JANESVILLE -- Lacy, yellow-green heads bobbing in the breeze look like they belong. Though considerably taller, the patch of ridged stalks supporting the tiny flowers sways along with Iowa natives.
Motorists along U.S. 218 in Bremer County might not notice, or if they do, might wonder why the oddly unique plants dominate the ditch in places.
Wild parsnip is not the only non-native, invasive species in the state. But unlike others, it bites when broken and its juices flow.
"It is a dangerous plant for several reasons, and probably human health is at the top of the list," says Mark Renz, an authority on invasive plants at the University of Wisconsin.
When wild parsnip sap contacts skin exposed to sunlight, a rash leading to blisters will develop. The clinical name is called phytophotodermatitis. Lingering effects may include scars and discoloration of the skin that lasts up to two years.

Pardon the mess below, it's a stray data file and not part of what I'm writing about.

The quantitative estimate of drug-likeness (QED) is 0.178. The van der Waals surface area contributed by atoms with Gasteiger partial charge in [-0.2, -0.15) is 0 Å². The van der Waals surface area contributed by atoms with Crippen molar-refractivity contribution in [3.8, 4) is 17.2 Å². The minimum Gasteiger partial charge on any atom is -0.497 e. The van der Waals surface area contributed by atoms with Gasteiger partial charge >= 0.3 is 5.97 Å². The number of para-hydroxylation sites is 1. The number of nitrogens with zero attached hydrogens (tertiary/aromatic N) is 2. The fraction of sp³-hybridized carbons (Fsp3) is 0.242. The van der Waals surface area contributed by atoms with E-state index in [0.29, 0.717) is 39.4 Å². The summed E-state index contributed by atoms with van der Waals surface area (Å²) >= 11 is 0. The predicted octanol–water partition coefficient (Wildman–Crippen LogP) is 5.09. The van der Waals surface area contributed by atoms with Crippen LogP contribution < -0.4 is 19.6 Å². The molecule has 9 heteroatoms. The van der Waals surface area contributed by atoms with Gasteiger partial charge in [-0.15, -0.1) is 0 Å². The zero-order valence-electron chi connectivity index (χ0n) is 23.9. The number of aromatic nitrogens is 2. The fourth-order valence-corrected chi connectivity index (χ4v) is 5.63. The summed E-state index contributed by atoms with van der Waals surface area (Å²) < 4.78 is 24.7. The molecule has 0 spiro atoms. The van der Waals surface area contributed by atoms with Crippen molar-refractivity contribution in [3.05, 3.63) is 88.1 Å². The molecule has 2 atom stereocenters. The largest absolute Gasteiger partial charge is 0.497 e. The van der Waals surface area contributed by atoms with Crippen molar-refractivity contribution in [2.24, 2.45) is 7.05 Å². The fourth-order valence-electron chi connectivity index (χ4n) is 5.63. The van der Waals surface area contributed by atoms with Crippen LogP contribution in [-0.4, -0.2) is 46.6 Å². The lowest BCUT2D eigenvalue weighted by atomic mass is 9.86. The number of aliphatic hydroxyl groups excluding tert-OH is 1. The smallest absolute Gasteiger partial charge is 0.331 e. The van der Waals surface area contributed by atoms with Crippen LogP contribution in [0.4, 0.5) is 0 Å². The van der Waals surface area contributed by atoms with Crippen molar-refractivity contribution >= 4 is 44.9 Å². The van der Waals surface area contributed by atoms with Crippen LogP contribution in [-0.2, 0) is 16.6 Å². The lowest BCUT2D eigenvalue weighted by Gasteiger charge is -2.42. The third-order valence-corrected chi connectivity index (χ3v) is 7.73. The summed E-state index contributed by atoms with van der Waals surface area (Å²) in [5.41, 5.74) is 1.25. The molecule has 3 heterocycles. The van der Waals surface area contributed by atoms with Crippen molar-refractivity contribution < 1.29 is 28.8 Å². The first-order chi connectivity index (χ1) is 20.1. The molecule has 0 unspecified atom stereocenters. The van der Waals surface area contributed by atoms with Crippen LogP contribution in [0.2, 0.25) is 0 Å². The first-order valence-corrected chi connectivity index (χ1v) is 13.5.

Some sources also list temporary or permanent blindness as a possibility.
Described by botanist David Eagan as "the evil sister of Queen Anne's lace," wild parsnip is well established in Iowa. Authorities say it is now likely expanding its range.
But the species is not well-known, according to Chris Henze, roadside vegetation manager and weed commissioner for Johnson County's Secondary Road Department.
Controlling wild parsnip, an aggressive Eurasian weed up to 4 feet tall, is relatively easy, according to authorities. Jabbing a shovel through the root just below ground level will kill the plant. Herbicides also are effective.
Mowing can play a role, too, but it must be timed appropriately. Care should also be taken not to come in contact with shredded leaves and stems that will inevitably be sprayed by whirling blades. For the same reason, experts advise against using string trimmers for the job.